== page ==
It may be too late to experience Mardi Gras this year, but one of the most colorful (and secretive) of Carnival traditions has a second showing, when the Mardi Gras Indians strut their stuff on Super Sunday, March 19, 2017.
Read on to learn more about the tradition of the Mardi Gras Indians.
A Colorful Tradition
The Mardi Gras Indians are comprised of approximately 60 different “tribes” and trace their roots back to a time when indigenous peoples helped shield runaway slaves. As Mardi Gras traditions emerged in the late 19th century, African American communities in New Orleans found it difficult to take part in the new Carnival parades and balls. They created their own tradition instead, hand-crafting elaborate suits that paid tribute to the native people who had once helped their families.
What To Expect On Super Sunday
While Fat Tuesday (Mardi Gras Day) is the most important parading day of the year for the Mardi Gras Indians, Super Sunday takes second place. Each of these days marks an occasion for the various tribes to come together, to show off their new feathered suits and perform ritualistic dances and chants.
The New Orleans Mardi Gras Indian Council traditionally gathers on the third Sunday of March, around St. Joseph’s Day. They have confirmed the Uptown Super Sunday route for March 19, 2017, gathering at 1:00 p.m. at the corner of Washington Avenue and LaSalle Street, at A.L. Davis Park.
A festival will precede and follow the gathering, beginning at 11:00 a.m. and featuring many local brass bands. In keeping with tradition, the Tamborine and Fan organization also gather on Super Sunday, on the banks of Bayou St. John in Mid-City.
Respect The Artistry
The Mardi Gras Indians spend all year working on a new suit, designing and hand-sewing intricate works of wearable art, which can weigh as much as 150 pounds. If you are lucky enough to catch their proceedings (Mardi Gras Indian gatherings are highly susceptible to last minute cancellations and changes due to weather), it is important to be respectful of their traditions.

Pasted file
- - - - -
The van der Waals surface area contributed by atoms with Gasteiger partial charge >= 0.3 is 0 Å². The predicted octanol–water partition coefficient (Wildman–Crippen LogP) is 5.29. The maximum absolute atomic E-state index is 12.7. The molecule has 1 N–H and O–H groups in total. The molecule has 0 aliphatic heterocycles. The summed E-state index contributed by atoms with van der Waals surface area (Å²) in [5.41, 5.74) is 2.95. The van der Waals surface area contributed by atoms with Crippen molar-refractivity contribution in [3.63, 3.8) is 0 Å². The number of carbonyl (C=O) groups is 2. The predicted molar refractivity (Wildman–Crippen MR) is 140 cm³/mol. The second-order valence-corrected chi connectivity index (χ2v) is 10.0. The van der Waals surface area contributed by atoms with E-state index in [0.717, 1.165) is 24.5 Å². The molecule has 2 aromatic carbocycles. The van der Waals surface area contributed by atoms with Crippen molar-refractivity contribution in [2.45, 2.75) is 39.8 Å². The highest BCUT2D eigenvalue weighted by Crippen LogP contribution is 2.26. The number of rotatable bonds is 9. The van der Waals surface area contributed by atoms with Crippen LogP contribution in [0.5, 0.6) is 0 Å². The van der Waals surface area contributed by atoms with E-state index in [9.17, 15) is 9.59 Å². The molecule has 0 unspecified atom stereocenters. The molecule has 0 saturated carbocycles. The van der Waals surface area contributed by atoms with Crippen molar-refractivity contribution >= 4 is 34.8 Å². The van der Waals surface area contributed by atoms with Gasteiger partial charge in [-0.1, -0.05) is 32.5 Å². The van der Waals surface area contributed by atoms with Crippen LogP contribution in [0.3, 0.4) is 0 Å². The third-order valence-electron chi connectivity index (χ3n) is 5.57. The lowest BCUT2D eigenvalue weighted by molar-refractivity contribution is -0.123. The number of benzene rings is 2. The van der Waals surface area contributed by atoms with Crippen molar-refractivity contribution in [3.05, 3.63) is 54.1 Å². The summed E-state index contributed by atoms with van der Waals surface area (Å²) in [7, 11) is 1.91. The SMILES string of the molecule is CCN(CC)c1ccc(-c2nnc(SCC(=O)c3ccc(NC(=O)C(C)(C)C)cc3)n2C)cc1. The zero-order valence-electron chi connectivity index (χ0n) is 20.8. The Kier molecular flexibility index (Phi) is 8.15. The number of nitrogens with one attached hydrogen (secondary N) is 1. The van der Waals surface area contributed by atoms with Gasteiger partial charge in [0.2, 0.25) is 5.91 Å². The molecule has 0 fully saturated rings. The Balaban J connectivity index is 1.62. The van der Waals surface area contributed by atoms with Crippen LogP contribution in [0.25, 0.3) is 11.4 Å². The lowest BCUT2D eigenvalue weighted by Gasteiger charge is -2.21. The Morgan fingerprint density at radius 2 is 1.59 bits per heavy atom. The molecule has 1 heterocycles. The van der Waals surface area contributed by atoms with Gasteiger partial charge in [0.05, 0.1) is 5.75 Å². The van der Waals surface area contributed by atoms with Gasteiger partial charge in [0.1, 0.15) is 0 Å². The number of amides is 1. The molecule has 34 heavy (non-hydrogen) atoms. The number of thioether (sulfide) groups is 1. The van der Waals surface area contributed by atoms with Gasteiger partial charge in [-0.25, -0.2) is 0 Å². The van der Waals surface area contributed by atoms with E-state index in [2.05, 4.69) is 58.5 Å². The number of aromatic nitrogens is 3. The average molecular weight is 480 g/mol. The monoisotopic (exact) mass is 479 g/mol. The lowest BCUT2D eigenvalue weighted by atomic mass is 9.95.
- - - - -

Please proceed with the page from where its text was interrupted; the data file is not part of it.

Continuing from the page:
Move out of the way and make room for them to meet and greet other tribe members, and stick to the sidelines until their rituals are complete. And of course, it’s always considerate to ask before taking a picture. Read more etiquette tips for viewing the Mardi Gras Indians in action.
Where To Learn More About The Mardi Gras Indians
If you can’t make it to New Orleans for Super Sunday, there are ways to learn about this rich cultural tradition year-round.
The Backstreet Cultural Museum, located in the historic Tremé neighborhood, is open Tuesday through Saturday from 10:00 a.m. until 4:00 p.m. and offers guided tours that explore many of the city’s African American cultural traditions, including the Mardi Gras Indians.
The House of Dance & Feathers and the Golden Feather Mardi Gras Indian Gallery are both open by appointment only and worth a visit. Additionally, The Presbytère, part of the Louisiana State Museum, is located only a few blocks from our hotel and features an entire exhibit about the history of Mardi Gras traditions that is open year-round.
Visit New Orleans This Spring!
Whether your New Orleans vacation plans include Super Sunday or another spring festival or event, this is the perfect time to visit. Locals and tourists alike love this time of year as the weather is beautiful, the crawfish are plentiful, and there is always something to see and do.